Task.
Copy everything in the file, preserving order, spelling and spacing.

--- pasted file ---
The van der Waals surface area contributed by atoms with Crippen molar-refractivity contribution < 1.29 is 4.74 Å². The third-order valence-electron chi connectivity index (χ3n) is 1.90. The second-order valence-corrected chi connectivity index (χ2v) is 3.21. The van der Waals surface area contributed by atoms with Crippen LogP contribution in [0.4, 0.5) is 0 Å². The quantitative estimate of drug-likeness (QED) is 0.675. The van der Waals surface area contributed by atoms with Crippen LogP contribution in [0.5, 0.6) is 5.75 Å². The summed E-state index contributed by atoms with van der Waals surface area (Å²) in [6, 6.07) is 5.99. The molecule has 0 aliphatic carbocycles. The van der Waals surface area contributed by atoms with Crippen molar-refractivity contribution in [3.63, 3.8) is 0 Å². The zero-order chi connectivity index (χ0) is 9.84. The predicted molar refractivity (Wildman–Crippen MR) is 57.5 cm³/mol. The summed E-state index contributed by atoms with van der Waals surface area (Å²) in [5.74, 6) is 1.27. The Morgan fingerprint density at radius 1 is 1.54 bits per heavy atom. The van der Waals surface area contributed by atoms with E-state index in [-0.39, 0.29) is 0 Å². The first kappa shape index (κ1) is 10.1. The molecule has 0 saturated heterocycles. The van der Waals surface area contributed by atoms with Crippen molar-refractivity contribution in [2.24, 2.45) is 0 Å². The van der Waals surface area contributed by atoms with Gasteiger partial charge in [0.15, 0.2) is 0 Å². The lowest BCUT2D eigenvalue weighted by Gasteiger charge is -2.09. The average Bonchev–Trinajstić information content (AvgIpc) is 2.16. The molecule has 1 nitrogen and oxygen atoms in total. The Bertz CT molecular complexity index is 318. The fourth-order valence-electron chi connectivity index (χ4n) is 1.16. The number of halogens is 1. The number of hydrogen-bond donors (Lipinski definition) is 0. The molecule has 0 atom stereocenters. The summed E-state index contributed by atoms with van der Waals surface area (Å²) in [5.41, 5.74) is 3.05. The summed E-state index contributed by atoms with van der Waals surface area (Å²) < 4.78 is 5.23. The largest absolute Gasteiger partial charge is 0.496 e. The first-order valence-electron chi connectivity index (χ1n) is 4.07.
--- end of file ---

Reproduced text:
The van der Waals surface area contributed by atoms with Crippen molar-refractivity contribution < 1.29 is 4.74 Å². The third-order valence-electron chi connectivity index (χ3n) is 1.90. The second-order valence-corrected chi connectivity index (χ2v) is 3.21. The van der Waals surface area contributed by atoms with Crippen LogP contribution in [0.4, 0.5) is 0 Å². The quantitative estimate of drug-likeness (QED) is 0.675. The van der Waals surface area contributed by atoms with Crippen LogP contribution in [0.5, 0.6) is 5.75 Å². The summed E-state index contributed by atoms with van der Waals surface area (Å²) in [6, 6.07) is 5.99. The molecule has 0 aliphatic carbocycles. The van der Waals surface area contributed by atoms with Crippen molar-refractivity contribution in [3.63, 3.8) is 0 Å². The zero-order chi connectivity index (χ0) is 9.84. The predicted molar refractivity (Wildman–Crippen MR) is 57.5 cm³/mol. The summed E-state index contributed by atoms with van der Waals surface area (Å²) in [5.74, 6) is 1.27. The Morgan fingerprint density at radius 1 is 1.54 bits per heavy atom. The van der Waals surface area contributed by atoms with E-state index in [-0.39, 0.29) is 0 Å². The first kappa shape index (κ1) is 10.1. The molecule has 0 saturated heterocycles. The van der Waals surface area contributed by atoms with Crippen molar-refractivity contribution in [2.24, 2.45) is 0 Å². The van der Waals surface area contributed by atoms with Gasteiger partial charge in [0.15, 0.2) is 0 Å². The lowest BCUT2D eigenvalue weighted by Gasteiger charge is -2.09. The average Bonchev–Trinajstić information content (AvgIpc) is 2.16. The molecule has 1 nitrogen and oxygen atoms in total. The Bertz CT molecular complexity index is 318. The fourth-order valence-electron chi connectivity index (χ4n) is 1.16. The number of halogens is 1. The number of hydrogen-bond donors (Lipinski definition) is 0. The molecule has 0 atom stereocenters. The summed E-state index contributed by atoms with van der Waals surface area (Å²) in [5.41, 5.74) is 3.05. The summed E-state index contributed by atoms with van der Waals surface area (Å²) < 4.78 is 5.23. The largest absolute Gasteiger partial charge is 0.496 e. The first-order valence-electron chi connectivity index (χ1n) is 4.07.